Most wineries offer an array of experiences and amenities on premises. This can range from lite bites to full restaurants, tasting flights to glass pours and bottle purchases, weekend music lineups, event facilities, and overnight accommodations. Kentucky’s wine laws are among the most complicated and restrictive of all 50 states. Some wineries can ship to other states, some cannot. (Wineries cannot ship at all within Kentucky.) Some wineries have a retail presence, at Kroger grocery stores for example, and other wineries will welcome your visit to sell you bottles of your favorite style.
Kentucky wineries are a mix of estate farm growers and winemakers who purchase grapes or juice from other places. Growers tend to plant a combination of classic, familiar international grapes (vitis vinifera), French Hybrids, and American varieties. Grapes (or juice) travel from California, Oregon and Washington — or in one instance, from Italy!
Elk Creek Vineyards is one of Kentucky’s largest winery operations. In addition to a focus on wine, Elk Creek invites visitors to stay a while in one of 15 Bed & Breakfast rooms available in three properties situated on vineyard premises. Events are quite popular in this venue, including “pop the question” engagements as well as weddings. As perhaps can only happen in Kentucky, there is a hunt club where overnight guests and other visitors can practice sport clay shooting. After experiencing two winter freezes in 2013-14, Elk Creek is in the process of replanting vines on 35 acres. At least temporarily, the winery is mostly purchasing grapes from California and Oregon. All wines are estate made. Winery tours are available twice a day, and tasting experiences — flights and glasses — are offered at any time. A limited menu is available for lunch and dinner.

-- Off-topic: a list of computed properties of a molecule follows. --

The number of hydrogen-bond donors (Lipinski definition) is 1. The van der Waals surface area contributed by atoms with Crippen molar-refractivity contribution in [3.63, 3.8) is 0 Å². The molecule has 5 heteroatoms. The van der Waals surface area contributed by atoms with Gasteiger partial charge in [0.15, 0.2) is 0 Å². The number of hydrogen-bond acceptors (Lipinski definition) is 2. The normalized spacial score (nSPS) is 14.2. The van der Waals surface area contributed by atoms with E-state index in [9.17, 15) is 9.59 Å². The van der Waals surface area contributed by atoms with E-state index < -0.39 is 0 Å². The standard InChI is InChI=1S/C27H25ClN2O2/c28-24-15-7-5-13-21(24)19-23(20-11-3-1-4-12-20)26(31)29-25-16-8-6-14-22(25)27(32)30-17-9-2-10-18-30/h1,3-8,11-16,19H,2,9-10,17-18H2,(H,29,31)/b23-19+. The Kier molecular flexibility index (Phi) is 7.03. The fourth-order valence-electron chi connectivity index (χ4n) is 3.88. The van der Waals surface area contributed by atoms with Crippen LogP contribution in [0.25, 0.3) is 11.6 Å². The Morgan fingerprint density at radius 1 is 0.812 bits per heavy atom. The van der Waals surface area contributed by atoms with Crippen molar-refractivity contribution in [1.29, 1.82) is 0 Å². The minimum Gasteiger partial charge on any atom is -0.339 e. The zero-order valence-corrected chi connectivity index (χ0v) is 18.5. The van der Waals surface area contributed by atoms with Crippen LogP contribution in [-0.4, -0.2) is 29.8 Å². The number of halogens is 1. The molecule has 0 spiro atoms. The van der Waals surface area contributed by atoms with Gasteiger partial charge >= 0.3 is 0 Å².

If you visit Elk Creek Vineyards:
150 KY Highway 330
Owenton, KY 40359
Grimes Mill Winery: Ca’ DeSimone Wines has an Italian flair, which might be obvious from its name. The “house of DeSimone” is a 30-acre farm that blends new and old wine-worlds in one place, primarily around a focus on big red wines. In keeping with Kentucky’s agricultural transition theme, owners Philip and Lois DeSimone previously grew tobacco on this farm. An oncologist in the Lexington area, Dr. DeSimone originally learned about winemaking from his Italian grandfather who had emigrated to Brooklyn. Grimes Mill estate wines include traditional red grapes such as Cabernet Sauvignon, Merlot, and Petite Syrah (which is less well known, but popular in Kentucky). The owner imports grapes from Italy and Chile, such as Sangiovese and Malbec, and offers the finished wines in the tasting room according to their names-of-origin such as Amarone and Brunello.
If you visit Grimes Mill Winery:
6707 Grimes Mill Rd.
Lexington, KY 40515
Jean Farris Winery & Bistro — “classic wines with a Southern drawl” — is family owned, one of few multi-generational wineries in Kentucky. Owner Jeanie O’Daniel was raised in a winery family, married into one, and now includes two of her daughters in the business. Her parents own Highland Winery in Eastern Kentucky, and her husband’s parents own Springhill Winery in Bloomfield just off the Bluegrass Parkway. Since her husband Ben (Farris) O’Daniel passed away in 2016, Jeanie has stepped into a leadership role managing all three wineries. Jean Farris Winery & Bistro offers a restaurant, which has provided a training ground for many well-known chefs in Louisville and Lexington restaurants, and full bar including tastes of other Kentucky wines as well as their own estate wines.
If you visit Jean Farris Winery & Bistro:
6825 Old Richmond Rd
Lexington, KY 40515